trans urethral ultrasound
Trans-urethral ultrasound imaging of the prostate

These devices and methods will allow to solve needs 1) and 2) with a better perception of the environment and a fused environment where metrics can be extracted in a single referential to capture surgical gestures in their context.

Regarding need 3), we currently work on more upstream activities led in collaboration with the LTSI in Rennes concerning the modelling of surgical procedures to better understand and define “good surgical practice”.


Our objective in the frame of this integrated project is to foster on those existing bricks in order to provide bimodal navigation systems (GVS or ultrasound + endoscopic images) that are ready for -clinical evaluations. Regarding the modelling of surgical procedures, our objective is to demonstrate that exploiting such augmented information in addition to the workflow of surgical activities can enhance the understanding of surgical expertise.

Main results and on-going work              

A postdoctoral fellow (Sinara Vijayan, recruited in July 2017) will work on the bimodal navigation systems. All the hardware for the GVS has been developed and is available. The main challenge will be to conceive and perform the pre-clinical experiments mandatory for a risk analysis and for the preparation of a first clinical trial. Anticipated bottleneck are the biocompatibility of the device, and finding the right criteria to assess the delivered medical service of the device. Regarding the US/endoscopic fusion, the hardware is available, except for the Ultrasonix Ultrasound machine which is under purchase (since 0ctober 2016). The main challenge will be to create adequate visualization based on the fused data, including exploiting specific US modes (such as Doppler for the visualization of neurovascular bundles).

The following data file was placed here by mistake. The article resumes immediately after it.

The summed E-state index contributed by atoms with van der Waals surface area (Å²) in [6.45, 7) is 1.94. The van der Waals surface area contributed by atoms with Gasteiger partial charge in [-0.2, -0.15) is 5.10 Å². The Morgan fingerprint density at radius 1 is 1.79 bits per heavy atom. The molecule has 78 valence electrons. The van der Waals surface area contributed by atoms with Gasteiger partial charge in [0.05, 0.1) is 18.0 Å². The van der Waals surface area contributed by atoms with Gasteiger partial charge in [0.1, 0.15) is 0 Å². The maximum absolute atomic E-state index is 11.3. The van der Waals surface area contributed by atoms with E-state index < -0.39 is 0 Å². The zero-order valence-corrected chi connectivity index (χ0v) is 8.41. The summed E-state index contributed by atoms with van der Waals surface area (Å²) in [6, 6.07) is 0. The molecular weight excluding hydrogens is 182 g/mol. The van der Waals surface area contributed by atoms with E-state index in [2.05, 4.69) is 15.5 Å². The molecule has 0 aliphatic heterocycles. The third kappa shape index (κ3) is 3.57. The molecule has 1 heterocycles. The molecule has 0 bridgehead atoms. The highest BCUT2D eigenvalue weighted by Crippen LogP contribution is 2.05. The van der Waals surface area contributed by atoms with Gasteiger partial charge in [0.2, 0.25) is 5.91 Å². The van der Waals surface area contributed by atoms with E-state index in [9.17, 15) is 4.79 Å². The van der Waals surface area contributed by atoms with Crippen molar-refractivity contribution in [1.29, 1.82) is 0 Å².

A postdoctoral fellow (Katia Charrières), recruited in June 2017 will focus on the enhancement on the endoscopic tool tracking method, using deep learning approaches. Cases where our tool tracking approach fails to detect instruments will be analyzed. Anticipated challenges will be the capacity to provide generic enough solutions to cover the variability of laparoscopic images and the capacity to provide a “lightweight” enough approach to be compatible with the real-time constraints.

A PhD student (Arthur Derathe) has been recruited in October 2016. The PhD is performed in collaboration with the LTSI in Rennes and a Digestive Surgeon of the Grenoble CHU (Dr. Fabian Reche, also a PhD in the TIMC-IMAG lab). The clinical target of the work is gastric bypass laparoscopic surgery, surgery of which Dr. Fabian Reche is a renowned expert. The objective of this PhD is to combine classical workflow annotations (surgical activities) with contextual information extracted from the laparoscopic video feed in order to assess the quality of surgical procedures, according to “quality” criteria identified by Dr. Fabian Reche. Katia Charrières will also participate in this axis thanks to her know-how in machine learning.

Transfer: N/A for the moment

Main publications: N/A for the moment



[1] Yaxley, John W et al. Robot-assisted laparoscopic prostatectomy versus open radical retropubic prostatectomy: early outcomes from a randomised controlled phase 3 study. The Lancet , Volume 388 , Issue 10049 , 1057 – 1066.